Win Beats, Rhymes & Life on DVD and a poster signed by Michael Rapaport and Phife Dawg
NYTimes.com: Asked and Answered | Michael Rapaport
By KATHRYN BRANCH | July 8, 2011, 12:29 pm
In 1998, when the hip-hop luminaries A Tribe Called Quest announced that their show at New York’s famous Tramps nightclub would be their last, fans and fellow musicians everywhere were devastated. There was no curtain call, no bows taken; it just ended. The Manhattan-born actor Michael Rapaport (“Zebrahead,” “Higher Learning”), a son of the general manager to WKTU-FM (Disco 92) and then just a fan in the crowd (he flew in from Mexico for the show), might have been the most crushed, saying now it felt as if his parents were getting divorced. Others in the loyal crowd included the actor Leonardo DiCaprio and the rapper Busta Rhymes, whom many consider the fifth member of the Tribe. Eight years later, at Tribe’s reunion show at the Wiltern Theater in Los Angeles, Rapaport applauded his favorite group backstage. “Someone needs to make a documentary about you guys,” he told Tribe’s front man, Q-Tip, whom he had met only briefly before. The response? “Go ahead, do it.”
And he did.
Global Grind: Michael Rapaport Goes On A Journey With A Tribe Called Quest
In case you’ve been living in a cave and haven’t heard, hip-hop legends and multiplatinum selling artists A Tribe Called Quest are featured in the documentary “Beats Rhymes and Life: The Travels of A Tribe Called Quest” which has received great reviews across the board and won the Audience Award for Best Documentary at the LA Film Festival last week.
The directorial debut of actor/comedian Michael Rapaport is the first ever hip-hop group documentary and has generated a considerable buzz, not only from the positive reviews but also from surprising revelations in the film about the nature of the relationship between the group members.
GlobalGrind had a chance to kick it with Michael Rapaport and talk about the challenges of making the film, his relationship with ATCQ, fainting in the club back in the day and stalking Rihanna.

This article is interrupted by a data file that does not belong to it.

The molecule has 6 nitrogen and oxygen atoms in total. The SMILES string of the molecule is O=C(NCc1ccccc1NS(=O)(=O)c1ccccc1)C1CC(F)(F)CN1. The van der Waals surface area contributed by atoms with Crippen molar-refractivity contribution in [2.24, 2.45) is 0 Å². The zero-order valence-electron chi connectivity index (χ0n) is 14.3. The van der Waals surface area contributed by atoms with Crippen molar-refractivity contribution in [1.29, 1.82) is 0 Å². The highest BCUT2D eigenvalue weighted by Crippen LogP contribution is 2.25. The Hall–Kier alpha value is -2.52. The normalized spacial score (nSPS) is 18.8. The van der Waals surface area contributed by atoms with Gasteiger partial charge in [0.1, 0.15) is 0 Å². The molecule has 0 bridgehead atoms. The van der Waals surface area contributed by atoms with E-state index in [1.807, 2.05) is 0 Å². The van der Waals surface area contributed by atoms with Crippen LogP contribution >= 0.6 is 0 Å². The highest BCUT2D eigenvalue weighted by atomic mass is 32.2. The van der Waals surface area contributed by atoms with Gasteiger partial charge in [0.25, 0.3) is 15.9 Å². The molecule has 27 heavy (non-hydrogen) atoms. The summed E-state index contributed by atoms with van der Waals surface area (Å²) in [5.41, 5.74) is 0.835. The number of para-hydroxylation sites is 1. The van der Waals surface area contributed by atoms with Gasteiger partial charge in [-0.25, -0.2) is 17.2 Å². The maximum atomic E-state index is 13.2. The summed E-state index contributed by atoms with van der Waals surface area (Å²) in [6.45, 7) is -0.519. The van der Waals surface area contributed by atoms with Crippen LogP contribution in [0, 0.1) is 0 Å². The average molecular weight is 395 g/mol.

Huffington Post: A Film Called Quest: A Peek At Beats, Rhymes And Life
By Wyatt Closs
Don’t know much about hip-hop but like a good story? While sounding like a baby boomer droning on about how the Beatles were the greatest of all time and everything else an empty shell, I’m brought to that temptation about A Tribe Called Quest after seeing a love letter to hip-hop called Beats Rhymes and Life, the documentary about them. The passion, heartache, energy, raw honesty, complaints, hope, and dismay of a love letter is all there.
"Yeah, I’m a pretty thorough fan," said Michael Rapaport, director, actor and self-proclaimed hip-hop head, in a recent interview. "I mean, my Dad brought Sugarhill Gang to me when I was 9. And I would listen to people on the radio like cool DJ Red Alert and Mister Magic like it was unlocking some kind of secret, cracking a code," he said.
Bet.com: Q&A: Michael Rapaport’s Quest for “Beats, Rhymes & Life”
The filmmaker discusses the movie, the drama and the film you won’t be seeing in theaters.
By Ronke Idowu Reeves
Posted: 07/05/2011 09:44 AM EDT
When actor turned director Michael Rapaport, a self-professed longtime A Tribe Called Quest fan, set out to make a documentary on the prolific hip hop group, the result, Beats Life & Rhymes, was supposed to be the perfect cinematic love letter to his favorite group. But what has erupted in the press since the film has been praised everywhere from Sundance to Tribeca to the Los Angeles Film Festivals has been a war of words between Q-Tip and Rapaport via Twitter, MTV and the press over the film’s content, overall scope and final cuts.
BET.com caught up with Rapaport to discuss what went wrong, his relationship with Q-Tip and some of the scenes you won’t be seeing when the movie opens.